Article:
I want to express my gratitude and say thank you. I look forward to being a potential candidate in the future. And wish you the best on your endeavors as a team.

Sincerely,

Kyle Smith

Declining a Job Offer After Accepting

What happens if you want to decline a job offer after signing the employment contract? Are you stuck? No! You can politely rescind yourself from the job even after accepting the job offer.

Here's what to say when deciding to decline a job offer after accepting it:

Dear John —

This email comes with a heavy heart. First, I want to express my gratitude for the job. And express how I understand what I'm about to do being difficult for both yourself and the team.

I've decided it's best if I rescind my offer acceptance at this time.

Unfortunately, it comes down to changes that have happened in my life this week and after the time of accepting.

Once more I want to express how sincerely sorry I am for doing this last-minute. Though, I would love it if we could stay connected professionally.

Thanks John, if you have any questions please feel free to call me.

Sincerely,

Susan

When rescinding your job offer acceptance, be sure your email says the following:

  • How sincerely sorry you are for deciding to rescind your acceptance.
  • Expressing gratitude for the position.
  • Wanting to stay in contact professionally.
  • Keep the email polite.

Learn more about turning down a job offer after accepting it.

how to decline a job offer

Declining a Job Offer When Accepting Another Job

When you've accepted another job and want to decline a job offer, here's how to do it. This is the most common type of job rejection email or letter that is sent on behalf of job seekers.

Remember, you don't need to explain yourself. Employers understand that candidates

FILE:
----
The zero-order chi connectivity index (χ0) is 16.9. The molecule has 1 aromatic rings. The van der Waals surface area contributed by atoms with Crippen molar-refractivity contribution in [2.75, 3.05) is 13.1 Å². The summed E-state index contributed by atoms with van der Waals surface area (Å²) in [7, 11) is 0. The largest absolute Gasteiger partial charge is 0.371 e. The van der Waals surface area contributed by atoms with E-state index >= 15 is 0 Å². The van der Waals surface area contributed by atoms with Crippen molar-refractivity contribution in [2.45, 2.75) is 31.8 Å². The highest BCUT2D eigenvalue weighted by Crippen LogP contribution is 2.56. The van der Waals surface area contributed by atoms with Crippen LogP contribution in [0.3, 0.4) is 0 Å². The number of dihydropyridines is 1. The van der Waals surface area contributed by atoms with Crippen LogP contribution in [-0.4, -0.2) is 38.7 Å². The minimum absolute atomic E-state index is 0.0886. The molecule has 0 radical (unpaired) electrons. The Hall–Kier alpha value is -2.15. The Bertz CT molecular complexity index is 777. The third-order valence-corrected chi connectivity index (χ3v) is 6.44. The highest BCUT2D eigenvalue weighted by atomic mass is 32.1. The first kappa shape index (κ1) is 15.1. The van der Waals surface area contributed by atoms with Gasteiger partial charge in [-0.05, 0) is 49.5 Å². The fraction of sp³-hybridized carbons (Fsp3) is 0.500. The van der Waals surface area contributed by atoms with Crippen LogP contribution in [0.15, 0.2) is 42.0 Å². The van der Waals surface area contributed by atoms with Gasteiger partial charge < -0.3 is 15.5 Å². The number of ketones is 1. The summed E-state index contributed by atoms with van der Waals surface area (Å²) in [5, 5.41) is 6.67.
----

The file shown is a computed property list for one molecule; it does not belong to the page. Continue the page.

Email subject: My decision on the Software Engineering position

Dear Ms. Kendal,

Spending time with you and the team was something I wanted to express my gratitude toward. It was wonderful to learn more about the business. And how the team is thinking about the future.

Everyone spent a healthy amount of time explaining their initiatives in detail with me. And I'm very grateful for that opportunity.

I've made the decision, that at this time, it's best if I accept another job offer. I want to provide a few details as to what was part of my decision making process.

Main reasons are:

  • More upward mobility and opportunity to advance.
  • Desiring to be part of a larger organization.
  • The types of projects I'll be exposed to.

This was difficult for me. Ultimately, this comes down to passion. And making sure that I'm able to provide the utmost of passion to you.

I hope we can stay connected and I could be considered for any other job opening that might come up in the near term.

Thank you once again,

Brian Krites

how to decline a job offer

Tips

Best tips to keep in mind when declining a job offer:

  • Be quick. Don't wait too long to inform the hiring manager of your decision to decline the job offer.
  • Don't sign. If you aren't sure about the job offer, take the 48 hours you have to consider it. If you need more time, ask for it. Don't sign the contact unless you're absolutely sure you want to join the team.
  • Ask for advice. Sometimes, asking a friend or mentor can help to get another perspective on the job offer.
  • Always be thankful. In this type of email, it's best to be extremely thankful for the opportunity. Keep the email polite. And sincere.

Favorite Resources

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author: patrick algrim
About the author

Patrick Algrim is a Certified Professional Resume Writer (CPRW), NCDA Certified Career Counselor (CCC), and general career expert. Patrick has completed the NACE Coaching Certification Program (CCP). And has been published as a career expert on Forbes, Glassdoor, Dice.com, WorkWise, American Express, Reader's Digest, LiveCareer, Zety, Yahoo, Recruiter.com, SparkHire, SHRM.org, Process.st, FairyGodBoss, HRCI.org, St. Edwards University, NC State University, IBTimes.com, Thrive Global, TMCnet.com, Work It Daily, Workology, Career Guide, MyPerfectResume, College Career Life, The HR Digest, WorkWise, Career Cast, Elite Staffing, Women in HR, All About Careers, Upstart HR, The Street, Monster, The Ladders, Introvert Whisperer, and many more. Find him on LinkedIn.